Friday, July 6, 2007

TEL AVIV — A fierce gunbattle yesterday between Israelis and Palestinians interrupted nearly a month of isolation for the Hamas-ruled Gaza Strip, sealed off from the world except for shipments of food and medicine from international donors.

At least 11 Palestinians were killed in an Israeli incursion deep into Gaza that included planes, tanks and bulldozers in a campaign against rocket attacks. Palestinians responded with mortar fire and by laying land mines, according to local press reports.

The battle marked one of the deadliest exchanges with Israel since Hamas gunmen drove the rival Fatah party out of Gaza last month.

Since then, the border crossing that is the main economic life line for 1.4 million Gazans has been closed to commercial traffic.

About 600 shipping containers destined for Gaza remain stranded in Israel, according to an Israeli business group, while prices on some goods have jumped as much as one-third because of shortages.

Israel has nearly sealed its borders with Gaza save for basic food and medical supplies meant to avert a humanitarian disaster.

“The landlord in Gaza is Hamas, and we’re not talking with them,” said Shady Yassin, an official at the Israeli army’s military liaison office with Gaza. “There is no one on the other side who can operate the [Karni] crossing.”

Israel has previously enforced painful closures at Karni, but never before has the crossing been shuttered to both imports and exports.

Before the Hamas takeover, the Gaza border crossings were secured by forces loyal to Fatah, the party of Palestinian Authority President Mahmoud Abbas.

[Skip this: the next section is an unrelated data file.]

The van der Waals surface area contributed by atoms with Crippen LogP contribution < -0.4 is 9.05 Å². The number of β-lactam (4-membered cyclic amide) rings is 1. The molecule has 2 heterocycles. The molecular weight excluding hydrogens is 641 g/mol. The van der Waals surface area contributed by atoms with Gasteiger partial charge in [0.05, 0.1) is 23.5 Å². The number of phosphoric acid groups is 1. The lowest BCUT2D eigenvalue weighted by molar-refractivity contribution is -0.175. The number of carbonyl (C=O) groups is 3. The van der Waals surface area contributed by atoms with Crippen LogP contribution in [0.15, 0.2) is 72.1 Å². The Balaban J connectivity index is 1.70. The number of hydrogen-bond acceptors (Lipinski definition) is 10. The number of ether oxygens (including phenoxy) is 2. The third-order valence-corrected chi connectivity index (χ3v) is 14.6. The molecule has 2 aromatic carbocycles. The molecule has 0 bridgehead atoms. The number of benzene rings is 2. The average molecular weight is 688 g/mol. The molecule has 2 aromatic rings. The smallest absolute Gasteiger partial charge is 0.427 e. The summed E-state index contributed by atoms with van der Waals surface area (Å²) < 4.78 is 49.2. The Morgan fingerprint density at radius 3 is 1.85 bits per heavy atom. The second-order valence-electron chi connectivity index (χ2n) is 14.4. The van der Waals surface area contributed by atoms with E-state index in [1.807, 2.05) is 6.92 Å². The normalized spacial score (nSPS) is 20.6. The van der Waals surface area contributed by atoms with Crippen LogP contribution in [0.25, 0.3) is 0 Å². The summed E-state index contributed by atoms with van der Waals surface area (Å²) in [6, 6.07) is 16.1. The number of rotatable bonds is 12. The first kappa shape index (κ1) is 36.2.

The Fatah forces had backing from the U.S. and Europe.

With the collapse of the Fatah in Gaza, Israel lost an interlocutor on the Palestinian side to coordinate cross-border traffic.

Israel’s immediate task has been to prevent mass hunger and sickness — a scenario which would hurt its image abroad and risk a public health epidemic.

Almost daily, the Israeli military releases a list of humanitarian supplies allowed into Gaza. Moving any other type of goods is considered too high of a security risk.

Since withdrawing its ground forces from Gaza in 2005, Israel has said it isn’t responsible for the economic well-being of the Palestinians.

Israel’s Manufacturers Association recently issued a statement opposing an economic boycott against Gaza and has kept up contacts with business colleagues in Gaza who are growing more desperate.

“There is a major problem there about how to maintain economic life in a place that is all but sealed,” said Dan Catarivas, the head of foreign trade for the manufacturers association.

“I don’t think that it’s in the interest of anyone to see the economy of Gaza collapse. We think there’s still room for cooperation,” Mr. Catarivas said.

Beyond avoiding a humanitarian disaster, Israel hasn’t decided yet what type of economic relationship it wants with Hamas-controlled Gaza.

“There’s no clear answer to that question,” said an official who declined to be named. It’s something that hasn’t been determined yet. The Israeli government will have to reassess its policy toward Gaza.”

Businessmen in Gaza, who fear the imminent shut down of factories, are backing a proposal to put the Karni commercial crossing under private administration and to hire security guards without links to Hamas.

But the idea has yet to receive the blessing of the Palestinian Authority in the West Bank or in Israel.

“There is no crossing for goods, except for humanitarian goods,” said Nasser el Hilu, who imports bathroom doors and operates a construction business. “This leads to an expression in Gaza, ‘No death, no life. It’s in between. Don’t die, don’t live.’ ”

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